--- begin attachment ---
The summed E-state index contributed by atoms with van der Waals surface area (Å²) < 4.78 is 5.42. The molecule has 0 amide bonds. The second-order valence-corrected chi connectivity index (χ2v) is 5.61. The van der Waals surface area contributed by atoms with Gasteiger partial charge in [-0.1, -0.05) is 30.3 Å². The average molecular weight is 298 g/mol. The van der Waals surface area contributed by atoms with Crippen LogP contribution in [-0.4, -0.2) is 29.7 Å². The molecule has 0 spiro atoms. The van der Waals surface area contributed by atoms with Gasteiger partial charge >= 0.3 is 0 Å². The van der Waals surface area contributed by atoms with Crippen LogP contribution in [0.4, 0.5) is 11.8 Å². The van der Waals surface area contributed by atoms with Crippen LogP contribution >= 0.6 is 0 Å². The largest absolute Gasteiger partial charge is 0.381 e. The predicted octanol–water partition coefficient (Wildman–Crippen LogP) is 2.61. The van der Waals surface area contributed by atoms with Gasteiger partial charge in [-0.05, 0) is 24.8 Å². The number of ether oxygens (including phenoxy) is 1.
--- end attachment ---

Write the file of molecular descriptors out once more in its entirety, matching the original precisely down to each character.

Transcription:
The summed E-state index contributed by atoms with van der Waals surface area (Å²) < 4.78 is 5.42. The molecule has 0 amide bonds. The second-order valence-corrected chi connectivity index (χ2v) is 5.61. The van der Waals surface area contributed by atoms with Gasteiger partial charge in [-0.1, -0.05) is 30.3 Å². The average molecular weight is 298 g/mol. The van der Waals surface area contributed by atoms with Crippen LogP contribution in [-0.4, -0.2) is 29.7 Å². The molecule has 0 spiro atoms. The van der Waals surface area contributed by atoms with Gasteiger partial charge >= 0.3 is 0 Å². The van der Waals surface area contributed by atoms with Crippen LogP contribution in [0.4, 0.5) is 11.8 Å². The van der Waals surface area contributed by atoms with Crippen LogP contribution >= 0.6 is 0 Å². The largest absolute Gasteiger partial charge is 0.381 e. The predicted octanol–water partition coefficient (Wildman–Crippen LogP) is 2.61. The van der Waals surface area contributed by atoms with Gasteiger partial charge in [-0.05, 0) is 24.8 Å². The number of ether oxygens (including phenoxy) is 1.